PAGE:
Head Start begins year with fewer slots due to sequester
WILLMAR — When Head Start classes started on Monday, the program in four area counties had 15 fewer children than it might have before federal budget cuts went into effect this year.
Heartland Community Action Agency had to cut the 15 slots in Meeker, Renville, McLeod and Kandiyohi counties this year, thanks to across-the-board federal budget cuts called the sequester.
At first glance that doesn’t sound like a lot of kids, but the effects of losing those 15 students in class can be far-reaching, according to Cathy Nelson-Messer, child and family development director at Heartland.
That’s 15 or more kids who could start kindergarten with a smaller vocabulary and a few kids whose chronic health concerns may not be addressed.
Heartland administers Head Start services for the four counties. The program provides quality pre-school education programs for children who have a special need and whose families meet income guidelines. The program offers classroom programs and home visits and currently has 276 slots funded by a federal grant.
Parenting education is also provided.
The cuts could have been deeper if not for state scholarships and other funding sources, Nelson-Messer said. The other funding could have been used to increase services, but was needed instead to try to lessen the impact of cuts, she said.
Head Start eliminated one classroom in the Litchfield area and also cut two teaching positions, Nelson-Messer said.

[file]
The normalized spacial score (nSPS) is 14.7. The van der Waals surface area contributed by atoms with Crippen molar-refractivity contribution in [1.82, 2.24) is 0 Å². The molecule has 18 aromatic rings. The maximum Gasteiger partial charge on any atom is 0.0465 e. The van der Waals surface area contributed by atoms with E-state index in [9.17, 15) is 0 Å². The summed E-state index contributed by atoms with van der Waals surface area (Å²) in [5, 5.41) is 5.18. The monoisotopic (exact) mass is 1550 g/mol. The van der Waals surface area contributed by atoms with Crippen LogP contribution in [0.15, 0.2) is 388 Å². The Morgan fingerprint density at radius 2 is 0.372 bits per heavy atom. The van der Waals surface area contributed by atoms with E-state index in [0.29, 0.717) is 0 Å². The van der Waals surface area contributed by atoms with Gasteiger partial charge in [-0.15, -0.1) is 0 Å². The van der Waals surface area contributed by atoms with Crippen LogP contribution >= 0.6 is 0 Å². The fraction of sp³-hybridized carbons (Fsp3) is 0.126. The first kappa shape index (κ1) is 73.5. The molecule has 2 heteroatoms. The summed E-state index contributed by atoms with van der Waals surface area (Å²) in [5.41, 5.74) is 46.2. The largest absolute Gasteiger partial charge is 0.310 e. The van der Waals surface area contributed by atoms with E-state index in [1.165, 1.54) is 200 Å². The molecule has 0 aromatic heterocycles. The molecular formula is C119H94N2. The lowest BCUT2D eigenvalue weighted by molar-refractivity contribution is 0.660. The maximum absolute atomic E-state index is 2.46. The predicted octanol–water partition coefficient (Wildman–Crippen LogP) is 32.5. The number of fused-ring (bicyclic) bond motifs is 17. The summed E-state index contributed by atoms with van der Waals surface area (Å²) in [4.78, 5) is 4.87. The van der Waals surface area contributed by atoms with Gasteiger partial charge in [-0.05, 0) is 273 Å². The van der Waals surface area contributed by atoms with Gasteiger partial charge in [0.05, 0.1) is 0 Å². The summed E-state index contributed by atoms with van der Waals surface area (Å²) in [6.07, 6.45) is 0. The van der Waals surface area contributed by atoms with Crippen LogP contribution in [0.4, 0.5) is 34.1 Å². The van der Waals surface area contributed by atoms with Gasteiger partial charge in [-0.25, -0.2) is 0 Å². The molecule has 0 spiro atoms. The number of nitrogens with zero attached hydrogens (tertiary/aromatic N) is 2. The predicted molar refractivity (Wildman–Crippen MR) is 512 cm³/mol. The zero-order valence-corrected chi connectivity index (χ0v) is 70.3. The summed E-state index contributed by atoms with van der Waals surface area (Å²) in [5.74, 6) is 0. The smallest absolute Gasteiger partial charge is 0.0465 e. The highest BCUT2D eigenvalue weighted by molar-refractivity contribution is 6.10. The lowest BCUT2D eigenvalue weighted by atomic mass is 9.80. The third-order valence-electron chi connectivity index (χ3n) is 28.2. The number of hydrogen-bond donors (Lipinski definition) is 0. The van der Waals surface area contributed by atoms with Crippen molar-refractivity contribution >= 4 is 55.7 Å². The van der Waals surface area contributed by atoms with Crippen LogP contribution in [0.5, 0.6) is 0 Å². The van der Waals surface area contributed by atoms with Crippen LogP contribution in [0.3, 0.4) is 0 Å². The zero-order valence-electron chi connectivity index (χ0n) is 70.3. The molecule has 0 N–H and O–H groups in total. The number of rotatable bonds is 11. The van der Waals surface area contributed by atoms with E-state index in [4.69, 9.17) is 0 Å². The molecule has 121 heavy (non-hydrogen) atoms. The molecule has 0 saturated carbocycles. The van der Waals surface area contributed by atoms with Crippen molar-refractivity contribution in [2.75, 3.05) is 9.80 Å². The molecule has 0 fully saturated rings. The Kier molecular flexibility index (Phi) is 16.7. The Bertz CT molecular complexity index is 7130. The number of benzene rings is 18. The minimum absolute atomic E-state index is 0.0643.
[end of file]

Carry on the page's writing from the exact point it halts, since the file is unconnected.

Families who qualify for Head Start have few other options for pre-school programs, she said, and many applicants have been put on waiting lists.
Statewide, 950 Head Start spaces were lost, and nationally, the number is more than 70,000.
The number of children who go without service is estimated to be about 25 percent higher than the number of spaces lost, Nelson-Messer said. When families leave the program mid-year, the space in class is taken by children on the waiting list. That means that the 15 slots lost to Heartland’s program might have served nearly 20 children.
“It’s not just the child who loses services,” she said. “It’s the family, extended family and community where they live.”
The ripple effect extends to schools that could have more kindergarteners who aren’t ready for kindergarten. Children who enter kindergarten unprepared can face long-term struggles in school.
“Head Start children are on a learning trajectory and making gains,” she said. “The majority meet their school readiness goals.”
The Head Start program screens children for health concerns, routinely finding some children each year who need glasses, have dental problems or have hearing loss. In addition, Head Start helps families gain access to nutrition programs “to make sure their children are eating well.”
Of the 15 children who would have been in those lost slots, “I would guess at least one needs glasses and one has chronic dental needs that aren’t being addressed,” she said. “It’s heartwarming, really, to know you have had a hand in helping a child see the world more clearly.”
The majority of the families who qualify for Head Start have one or two parents who are working, Nelson-Messer said. An increasing number of families are homeless, either staying with friends or in some type of temporary housing.
The sequester cuts could continue at the rate of 5 percent a year for 10 years if Congress doesn’t agree on a new budget, she said. “It is disheartening to think they’re willing to go down that path.” The uncertainty of future funding makes it difficult to plan, and ongoing cuts could decimate the program, she added.
The uncertainty also can get in the way of the program’s goals. “We can’t keep raising expectations and not provide the vehicle with which we can support kids to meet those expectations,” she said.